Dennis McCuistion is a Dallas-based former bank CEO, board member, university educator, policy expert, speaker, and public television personality. “I’m a three-legged stool,” he likes to say. “I’m in the media business, I’m in the business business, and I’m in the education business. And, as much as possible, I try to bridge those gaps because those three entities don’t necessarily like each other, trust each other, or understand each other.”
Dennis will speak at Anaplan’s upcoming Thought Leadership Series event, “Positioning yourself for success in today’s economy,” which will take place on September 28 at the D.E.C. on Dragon in Dallas. This event, geared toward executive business leaders in all major industries, will explore how the economic climate is affecting Texas businesses and what companies are doing to become more agile in this time of constant change. I spoke with Dennis about what attendees can expect from his appearance.
Natasha: Your audience on September 28 will consist of Texas business executives. Who are the most inspiring businesspeople you have interviewed?
Dennis: One of the more unusual businesspeople I interviewed was Art Berg. He became quadriplegic in a car accident as a young man, then started his own computer company and became a motivational speaker. He inspired audiences all around the world, including me, to work with what you have. I also interviewed Tom Peters when In Search of Excellence was a huge business book. He used a saying related to change that I just loved: “You can’t leap a chasm in two bounds.”
Additionally, one friend who’s been on my PBS program a couple of times is Dan Burrus, who The New York Times calls one of the three most important futurists in the country. He’s got a new book out about how organizations can try to anticipate the future. And then lastly, I would say John Allison, my favorite banker, now retired from BB&T. His bank didn’t have all the problems that the bigger banks did, and he and I talked about why that was.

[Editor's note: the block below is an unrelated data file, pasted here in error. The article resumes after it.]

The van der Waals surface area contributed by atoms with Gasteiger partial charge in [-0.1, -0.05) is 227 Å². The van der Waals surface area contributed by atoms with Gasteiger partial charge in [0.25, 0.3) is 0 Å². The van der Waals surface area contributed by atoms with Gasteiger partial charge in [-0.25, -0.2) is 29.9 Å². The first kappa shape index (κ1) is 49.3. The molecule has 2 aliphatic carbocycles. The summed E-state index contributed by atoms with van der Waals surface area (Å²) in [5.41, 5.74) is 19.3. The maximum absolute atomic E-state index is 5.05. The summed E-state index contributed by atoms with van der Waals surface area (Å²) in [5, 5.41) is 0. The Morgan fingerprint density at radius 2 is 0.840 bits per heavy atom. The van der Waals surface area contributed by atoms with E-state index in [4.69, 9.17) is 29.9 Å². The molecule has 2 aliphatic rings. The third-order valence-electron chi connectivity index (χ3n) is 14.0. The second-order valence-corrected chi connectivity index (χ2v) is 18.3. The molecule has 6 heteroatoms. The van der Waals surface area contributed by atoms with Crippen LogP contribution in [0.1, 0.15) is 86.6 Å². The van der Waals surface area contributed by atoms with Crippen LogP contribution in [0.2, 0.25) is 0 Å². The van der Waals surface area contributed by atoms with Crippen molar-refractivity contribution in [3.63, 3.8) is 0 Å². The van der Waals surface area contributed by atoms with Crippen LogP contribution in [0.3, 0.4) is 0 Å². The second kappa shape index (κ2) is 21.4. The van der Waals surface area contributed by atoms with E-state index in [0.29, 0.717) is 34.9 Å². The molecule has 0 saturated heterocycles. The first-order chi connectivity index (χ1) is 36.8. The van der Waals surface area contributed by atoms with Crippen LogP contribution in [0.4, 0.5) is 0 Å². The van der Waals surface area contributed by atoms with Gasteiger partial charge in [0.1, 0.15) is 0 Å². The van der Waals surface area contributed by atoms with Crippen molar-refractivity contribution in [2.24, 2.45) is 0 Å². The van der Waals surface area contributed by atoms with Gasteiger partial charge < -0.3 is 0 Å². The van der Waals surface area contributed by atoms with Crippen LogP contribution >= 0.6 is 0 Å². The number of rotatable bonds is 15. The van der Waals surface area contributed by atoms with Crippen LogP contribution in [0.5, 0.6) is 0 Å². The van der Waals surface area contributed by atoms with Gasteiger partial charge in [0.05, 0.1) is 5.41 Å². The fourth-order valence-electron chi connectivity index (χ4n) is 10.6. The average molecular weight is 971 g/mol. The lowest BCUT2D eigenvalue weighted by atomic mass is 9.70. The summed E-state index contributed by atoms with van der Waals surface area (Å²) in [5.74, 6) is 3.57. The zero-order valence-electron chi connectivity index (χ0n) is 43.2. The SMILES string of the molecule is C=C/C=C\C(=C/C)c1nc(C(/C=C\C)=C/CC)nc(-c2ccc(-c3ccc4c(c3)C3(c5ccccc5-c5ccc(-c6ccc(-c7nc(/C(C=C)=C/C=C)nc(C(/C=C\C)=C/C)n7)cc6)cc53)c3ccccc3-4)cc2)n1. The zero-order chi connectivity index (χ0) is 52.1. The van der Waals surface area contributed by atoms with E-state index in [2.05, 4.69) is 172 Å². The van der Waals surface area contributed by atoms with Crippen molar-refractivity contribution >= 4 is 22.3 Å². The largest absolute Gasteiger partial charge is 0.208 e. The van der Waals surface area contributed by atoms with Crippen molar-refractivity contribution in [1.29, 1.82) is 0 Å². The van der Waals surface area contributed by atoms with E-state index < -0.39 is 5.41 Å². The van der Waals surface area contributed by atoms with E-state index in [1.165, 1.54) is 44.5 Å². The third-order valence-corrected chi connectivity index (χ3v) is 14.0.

Natasha: What makes the business environment in Texas so different from the rest of the country and even the world?
Dennis: Let’s just say that Texans are generally bigger than life, and we’ve worked hard to give people that impression. Texans brag a lot, but we probably brag less now than we did before the price of oil took a downturn back in the 1980s.
One thing that makes Texas different is the tax structure—we do not have a personal income tax. Second is our can-do culture and attitude, which I think goes back to when we were an independent republic. Next, we have had a right-to-work law for many years.
Our location is also important: We are in the center of the country and have the ability to get pretty much anywhere in the world on a direct flight. And lastly, we are the largest trading state in the country, with high-quality ports and airports. And all of these things add up to make Texas different.
Natasha: A recent episode of your television program was titled “Why the cloud and social media are changing your business and your life.” What did you take away from that discussion?
Dennis: First of all, the control of information is now democratized. Organizations don’t have the hierarchies that they had before, and more people are able to participate throughout the network and can plan what an organization is doing.
Another takeaway was the incredible valuations that investors give to network-type organizations. Underlying it all is the network-connected society. When a network cuts down barriers, cuts down silos, and increases information rapidity, it adds value. (Click to tweet) The speed of change today is unbelievable, and if you can’t keep up with it, your business is going to be disrupted—and obviously, we all want to be the disruptors, not the disrupted.
Last, there probably is not a single, consistent sustainable competitive business advantage except your people, so your ability to connect people is critical to success.
Natasha: What can attendees at Anaplan’s Thought Leadership Series expect from your presentation in Dallas on September 28?
Dennis: The three things that people can expect from my presentations are humor, content, and straight talk.
There’s no place in the country that has as much economic potential as Texas, but there are some potholes to avoid, including budget issues, the state’s dependence on oil and gas, trade, and financial regulations. I’ll also give my assessment of the national media and its impact.
Sign up today to join Dennis McCuistion and fellow Texas business leaders at Anaplan’s Thought Leadership Series event, “Positioning yourself for success in today’s economy,” on September 28 at the D.E.C. on Dragon in Dallas. Space is limited.